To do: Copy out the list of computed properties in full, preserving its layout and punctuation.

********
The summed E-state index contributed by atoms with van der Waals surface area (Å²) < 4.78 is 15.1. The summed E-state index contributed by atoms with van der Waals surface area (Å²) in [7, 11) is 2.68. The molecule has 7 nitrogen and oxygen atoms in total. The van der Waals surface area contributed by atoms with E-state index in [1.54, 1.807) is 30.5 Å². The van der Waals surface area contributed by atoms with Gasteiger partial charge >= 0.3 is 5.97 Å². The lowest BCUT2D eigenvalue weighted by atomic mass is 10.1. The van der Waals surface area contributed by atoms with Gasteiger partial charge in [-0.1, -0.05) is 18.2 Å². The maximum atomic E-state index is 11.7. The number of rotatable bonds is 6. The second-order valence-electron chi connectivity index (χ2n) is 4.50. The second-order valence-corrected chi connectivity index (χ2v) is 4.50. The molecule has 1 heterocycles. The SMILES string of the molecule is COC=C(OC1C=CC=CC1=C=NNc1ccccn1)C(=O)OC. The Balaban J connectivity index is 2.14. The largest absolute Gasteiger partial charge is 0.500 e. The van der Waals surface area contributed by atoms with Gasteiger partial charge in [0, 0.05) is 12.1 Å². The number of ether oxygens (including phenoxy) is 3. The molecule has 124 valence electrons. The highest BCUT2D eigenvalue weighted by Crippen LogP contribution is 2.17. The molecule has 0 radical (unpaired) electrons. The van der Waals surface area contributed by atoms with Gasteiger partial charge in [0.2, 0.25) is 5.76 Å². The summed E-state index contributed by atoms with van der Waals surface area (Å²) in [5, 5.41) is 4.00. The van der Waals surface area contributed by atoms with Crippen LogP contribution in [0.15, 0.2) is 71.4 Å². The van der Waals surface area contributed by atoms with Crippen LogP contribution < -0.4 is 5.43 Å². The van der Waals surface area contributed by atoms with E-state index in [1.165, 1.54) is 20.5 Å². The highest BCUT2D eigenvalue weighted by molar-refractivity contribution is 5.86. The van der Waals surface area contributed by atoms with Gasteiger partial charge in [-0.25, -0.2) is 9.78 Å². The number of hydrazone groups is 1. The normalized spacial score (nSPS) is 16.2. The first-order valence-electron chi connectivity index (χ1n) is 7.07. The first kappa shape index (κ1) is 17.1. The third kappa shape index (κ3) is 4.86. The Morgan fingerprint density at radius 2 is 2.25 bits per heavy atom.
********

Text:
The summed E-state index contributed by atoms with van der Waals surface area (Å²) < 4.78 is 15.1. The summed E-state index contributed by atoms with van der Waals surface area (Å²) in [7, 11) is 2.68. The molecule has 7 nitrogen and oxygen atoms in total. The van der Waals surface area contributed by atoms with E-state index in [1.54, 1.807) is 30.5 Å². The van der Waals surface area contributed by atoms with Gasteiger partial charge >= 0.3 is 5.97 Å². The lowest BCUT2D eigenvalue weighted by atomic mass is 10.1. The van der Waals surface area contributed by atoms with Gasteiger partial charge in [-0.1, -0.05) is 18.2 Å². The maximum atomic E-state index is 11.7. The number of rotatable bonds is 6. The second-order valence-electron chi connectivity index (χ2n) is 4.50. The second-order valence-corrected chi connectivity index (χ2v) is 4.50. The molecule has 1 heterocycles. The SMILES string of the molecule is COC=C(OC1C=CC=CC1=C=NNc1ccccn1)C(=O)OC. The Balaban J connectivity index is 2.14. The largest absolute Gasteiger partial charge is 0.500 e. The van der Waals surface area contributed by atoms with Gasteiger partial charge in [0, 0.05) is 12.1 Å². The number of ether oxygens (including phenoxy) is 3. The molecule has 124 valence electrons. The highest BCUT2D eigenvalue weighted by Crippen LogP contribution is 2.17. The molecule has 0 radical (unpaired) electrons. The van der Waals surface area contributed by atoms with Gasteiger partial charge in [0.2, 0.25) is 5.76 Å². The summed E-state index contributed by atoms with van der Waals surface area (Å²) in [5, 5.41) is 4.00. The van der Waals surface area contributed by atoms with Crippen LogP contribution in [0.15, 0.2) is 71.4 Å². The van der Waals surface area contributed by atoms with Crippen LogP contribution < -0.4 is 5.43 Å². The van der Waals surface area contributed by atoms with E-state index in [1.165, 1.54) is 20.5 Å². The highest BCUT2D eigenvalue weighted by molar-refractivity contribution is 5.86. The van der Waals surface area contributed by atoms with Gasteiger partial charge in [-0.25, -0.2) is 9.78 Å². The number of hydrazone groups is 1. The normalized spacial score (nSPS) is 16.2. The first-order valence-electron chi connectivity index (χ1n) is 7.07. The first kappa shape index (κ1) is 17.1. The third kappa shape index (κ3) is 4.86. The Morgan fingerprint density at radius 2 is 2.25 bits per heavy atom.